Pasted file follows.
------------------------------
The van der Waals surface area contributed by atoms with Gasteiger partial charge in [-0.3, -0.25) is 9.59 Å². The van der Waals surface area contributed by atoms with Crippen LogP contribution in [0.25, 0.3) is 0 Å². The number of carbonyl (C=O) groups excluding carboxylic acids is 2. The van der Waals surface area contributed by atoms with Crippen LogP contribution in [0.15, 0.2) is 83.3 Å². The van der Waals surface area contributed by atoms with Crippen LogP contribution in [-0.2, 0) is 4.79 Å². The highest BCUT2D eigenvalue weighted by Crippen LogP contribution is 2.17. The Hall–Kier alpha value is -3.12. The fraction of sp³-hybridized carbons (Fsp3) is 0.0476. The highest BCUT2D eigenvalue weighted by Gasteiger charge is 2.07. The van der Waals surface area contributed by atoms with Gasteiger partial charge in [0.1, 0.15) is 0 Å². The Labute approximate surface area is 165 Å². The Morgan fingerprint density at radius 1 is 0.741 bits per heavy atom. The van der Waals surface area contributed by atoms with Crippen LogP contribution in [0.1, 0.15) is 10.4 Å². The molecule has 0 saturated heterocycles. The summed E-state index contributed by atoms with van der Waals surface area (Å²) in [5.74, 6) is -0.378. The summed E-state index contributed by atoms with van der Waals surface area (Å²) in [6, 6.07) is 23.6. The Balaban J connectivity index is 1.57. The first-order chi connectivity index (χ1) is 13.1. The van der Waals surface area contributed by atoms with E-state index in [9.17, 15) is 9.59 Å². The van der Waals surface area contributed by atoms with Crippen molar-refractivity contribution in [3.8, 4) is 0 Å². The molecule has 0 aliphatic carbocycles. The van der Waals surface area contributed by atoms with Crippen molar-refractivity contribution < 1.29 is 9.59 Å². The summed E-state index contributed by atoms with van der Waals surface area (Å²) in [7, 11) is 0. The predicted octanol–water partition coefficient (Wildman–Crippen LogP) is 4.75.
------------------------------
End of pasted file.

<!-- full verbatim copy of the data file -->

The van der Waals surface area contributed by atoms with Gasteiger partial charge in [-0.3, -0.25) is 9.59 Å². The van der Waals surface area contributed by atoms with Crippen LogP contribution in [0.25, 0.3) is 0 Å². The number of carbonyl (C=O) groups excluding carboxylic acids is 2. The van der Waals surface area contributed by atoms with Crippen LogP contribution in [0.15, 0.2) is 83.3 Å². The van der Waals surface area contributed by atoms with Crippen LogP contribution in [-0.2, 0) is 4.79 Å². The highest BCUT2D eigenvalue weighted by Crippen LogP contribution is 2.17. The Hall–Kier alpha value is -3.12. The fraction of sp³-hybridized carbons (Fsp3) is 0.0476. The highest BCUT2D eigenvalue weighted by Gasteiger charge is 2.07. The van der Waals surface area contributed by atoms with Gasteiger partial charge in [0.1, 0.15) is 0 Å². The Labute approximate surface area is 165 Å². The Morgan fingerprint density at radius 1 is 0.741 bits per heavy atom. The van der Waals surface area contributed by atoms with Crippen LogP contribution in [0.1, 0.15) is 10.4 Å². The molecule has 0 saturated heterocycles. The summed E-state index contributed by atoms with van der Waals surface area (Å²) in [5.74, 6) is -0.378. The summed E-state index contributed by atoms with van der Waals surface area (Å²) in [6, 6.07) is 23.6. The Balaban J connectivity index is 1.57. The first-order chi connectivity index (χ1) is 13.1. The van der Waals surface area contributed by atoms with E-state index in [9.17, 15) is 9.59 Å². The van der Waals surface area contributed by atoms with Crippen molar-refractivity contribution in [3.8, 4) is 0 Å². The molecule has 0 aliphatic carbocycles. The van der Waals surface area contributed by atoms with Crippen molar-refractivity contribution < 1.29 is 9.59 Å². The summed E-state index contributed by atoms with van der Waals surface area (Å²) in [7, 11) is 0. The predicted octanol–water partition coefficient (Wildman–Crippen LogP) is 4.75.